FEEDBACK: Thor (2011)

This Friday, it is our monthly MCU review with Wai Ting & I reviewing Thor from 2011.

Please leave your feedback, comments, and topics to discuss on this Friday’s show for members of the POST Wrestling Café.

Before I get to Thor: Rest In Peace Stan Lee, Jack Kirby and Steve Ditko. The artistic talent and creativity of these men brought joy and entertainment to so many people over the years.

Thor is commonly regarded as one of the “middle of the pack” Marvel films, and I think that’s a fair assessment. Chris Hemsworth is great as Thor and he continues to improve every outing. Unfortunately, there is very little chemistry between him and Natalie Portman, and this movie suffers for it.

Kenneth Branagh has a talent for Shakespearean theatrics, and that translated well with the Asgardian scenes and characters. The earth scenes however are uninteresting, and much of Thor’s relationships and experiences on earth feel somewhat contrived. I think this movie would be remembered much more fondly if Marvel allowed Branagh to play to his strengths, and set the entire movie on Asgard.

Ian from Watlington, UK

I remember binge watching the Phase 1 Marvel films over 3 nights before Avengers hit theatres and Thor was the film that I was least looking forward to seeing. Now, I know this will be a contrarian viewpoint but Thor is probably my favourite standalone Marvel movie (back when that actually meant standalone), and definitely my favourite phase 1 film. While this will certainly be against the grain, I think the reason why it works so well is because of the small scope of the film itself. 2 brothers, both vying for their father’s approval, which is so relatable that it established Loki as the only villain Marvel bothered to bring back over and over again until a babyface turn was needed.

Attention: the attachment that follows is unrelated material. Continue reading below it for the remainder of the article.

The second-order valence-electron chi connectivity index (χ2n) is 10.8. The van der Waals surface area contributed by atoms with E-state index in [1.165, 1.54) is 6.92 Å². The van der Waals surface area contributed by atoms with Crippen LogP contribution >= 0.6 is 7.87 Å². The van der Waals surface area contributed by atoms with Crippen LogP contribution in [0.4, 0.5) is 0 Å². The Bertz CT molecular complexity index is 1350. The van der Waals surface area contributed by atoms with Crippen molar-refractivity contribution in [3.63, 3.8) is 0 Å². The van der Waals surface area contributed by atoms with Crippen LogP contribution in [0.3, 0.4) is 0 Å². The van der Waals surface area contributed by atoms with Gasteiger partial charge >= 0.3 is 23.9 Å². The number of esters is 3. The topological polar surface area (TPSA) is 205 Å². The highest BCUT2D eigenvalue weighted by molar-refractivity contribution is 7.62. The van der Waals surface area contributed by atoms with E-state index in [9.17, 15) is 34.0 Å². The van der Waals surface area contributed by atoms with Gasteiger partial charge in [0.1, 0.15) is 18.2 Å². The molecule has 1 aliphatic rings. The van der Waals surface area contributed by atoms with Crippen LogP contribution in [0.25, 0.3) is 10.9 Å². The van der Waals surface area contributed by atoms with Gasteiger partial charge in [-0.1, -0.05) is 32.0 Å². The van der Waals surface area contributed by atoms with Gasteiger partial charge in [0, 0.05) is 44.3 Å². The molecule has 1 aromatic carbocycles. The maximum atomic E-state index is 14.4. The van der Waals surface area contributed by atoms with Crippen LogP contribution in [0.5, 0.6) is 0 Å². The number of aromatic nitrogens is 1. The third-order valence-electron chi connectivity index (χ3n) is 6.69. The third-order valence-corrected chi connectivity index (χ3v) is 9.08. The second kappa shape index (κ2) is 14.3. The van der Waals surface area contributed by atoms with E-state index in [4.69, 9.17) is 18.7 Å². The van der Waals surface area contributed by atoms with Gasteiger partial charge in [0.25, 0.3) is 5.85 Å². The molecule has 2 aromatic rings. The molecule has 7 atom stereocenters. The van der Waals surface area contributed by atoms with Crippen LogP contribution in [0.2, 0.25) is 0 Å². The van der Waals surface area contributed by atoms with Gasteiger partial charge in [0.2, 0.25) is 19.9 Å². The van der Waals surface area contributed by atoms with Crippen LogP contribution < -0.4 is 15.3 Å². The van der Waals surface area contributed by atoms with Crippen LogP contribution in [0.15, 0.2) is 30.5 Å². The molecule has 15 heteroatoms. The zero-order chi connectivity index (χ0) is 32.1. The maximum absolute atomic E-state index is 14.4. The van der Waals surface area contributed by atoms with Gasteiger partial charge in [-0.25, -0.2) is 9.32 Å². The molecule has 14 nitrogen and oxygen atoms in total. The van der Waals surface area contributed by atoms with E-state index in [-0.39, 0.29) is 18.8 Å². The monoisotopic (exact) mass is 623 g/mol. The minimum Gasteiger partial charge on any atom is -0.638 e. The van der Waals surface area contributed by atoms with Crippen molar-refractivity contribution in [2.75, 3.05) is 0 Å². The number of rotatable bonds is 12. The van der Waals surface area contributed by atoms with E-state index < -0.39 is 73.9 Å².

The brash brother for whom everything came so easily and resulted in a brashness, carelessness, and entitlement - that’s some real character development for our protagonist. It’s a far cry from Marvel’s current need to make every hero a quip factory.

I teach film studies and for the past six years, I have used the set piece inside the military facility when Thor unsuccessfully tries to retriev Mjolnir as a test of their understanding of technical fundamentals. It’s that well done.

I have seen the film a good 15 times and it’s got a heart and warmth to it that no other Marvel film (save for perhaps Spider-Man Homecoming) has been able to duplicate. It’s a shame that Dark World has tarnished everything before Ragnarok as being dull. The first Thor is a superhero movie, across galactic spheres, with universal consequences, played out in a small New Mexico town and this juxtaposition doesn’t detract from the film, it enhances it.

God bless you Stan Lee, Excelsior!